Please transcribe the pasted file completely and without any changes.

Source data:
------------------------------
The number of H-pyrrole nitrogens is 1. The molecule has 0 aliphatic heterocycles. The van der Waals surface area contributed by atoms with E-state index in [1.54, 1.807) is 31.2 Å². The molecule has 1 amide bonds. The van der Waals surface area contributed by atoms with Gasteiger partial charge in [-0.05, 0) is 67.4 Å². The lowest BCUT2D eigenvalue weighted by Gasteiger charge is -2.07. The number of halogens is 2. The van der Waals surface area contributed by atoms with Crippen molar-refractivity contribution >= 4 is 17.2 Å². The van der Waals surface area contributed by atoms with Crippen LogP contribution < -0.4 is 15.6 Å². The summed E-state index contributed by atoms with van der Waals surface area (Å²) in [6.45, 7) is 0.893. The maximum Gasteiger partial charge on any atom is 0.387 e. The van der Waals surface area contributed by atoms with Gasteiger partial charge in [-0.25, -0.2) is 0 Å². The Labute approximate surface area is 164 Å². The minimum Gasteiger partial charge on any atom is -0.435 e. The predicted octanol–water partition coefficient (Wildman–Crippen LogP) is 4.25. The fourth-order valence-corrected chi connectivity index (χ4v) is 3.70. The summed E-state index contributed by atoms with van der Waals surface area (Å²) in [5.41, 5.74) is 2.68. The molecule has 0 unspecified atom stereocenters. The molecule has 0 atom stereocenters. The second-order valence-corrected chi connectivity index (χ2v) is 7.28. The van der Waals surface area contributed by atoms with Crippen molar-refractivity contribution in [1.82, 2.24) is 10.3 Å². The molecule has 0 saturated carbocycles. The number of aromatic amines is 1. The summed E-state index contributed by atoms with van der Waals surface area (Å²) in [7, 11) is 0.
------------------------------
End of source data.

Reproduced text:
The number of H-pyrrole nitrogens is 1. The molecule has 0 aliphatic heterocycles. The van der Waals surface area contributed by atoms with E-state index in [1.54, 1.807) is 31.2 Å². The molecule has 1 amide bonds. The van der Waals surface area contributed by atoms with Gasteiger partial charge in [-0.05, 0) is 67.4 Å². The lowest BCUT2D eigenvalue weighted by Gasteiger charge is -2.07. The number of halogens is 2. The van der Waals surface area contributed by atoms with Crippen molar-refractivity contribution >= 4 is 17.2 Å². The van der Waals surface area contributed by atoms with Crippen LogP contribution < -0.4 is 15.6 Å². The summed E-state index contributed by atoms with van der Waals surface area (Å²) in [6.45, 7) is 0.893. The maximum Gasteiger partial charge on any atom is 0.387 e. The van der Waals surface area contributed by atoms with Gasteiger partial charge in [-0.25, -0.2) is 0 Å². The Labute approximate surface area is 164 Å². The minimum Gasteiger partial charge on any atom is -0.435 e. The predicted octanol–water partition coefficient (Wildman–Crippen LogP) is 4.25. The fourth-order valence-corrected chi connectivity index (χ4v) is 3.70. The summed E-state index contributed by atoms with van der Waals surface area (Å²) in [5.41, 5.74) is 2.68. The molecule has 0 unspecified atom stereocenters. The molecule has 0 atom stereocenters. The second-order valence-corrected chi connectivity index (χ2v) is 7.28. The van der Waals surface area contributed by atoms with Crippen molar-refractivity contribution in [1.82, 2.24) is 10.3 Å². The molecule has 0 saturated carbocycles. The number of aromatic amines is 1. The summed E-state index contributed by atoms with van der Waals surface area (Å²) in [7, 11) is 0.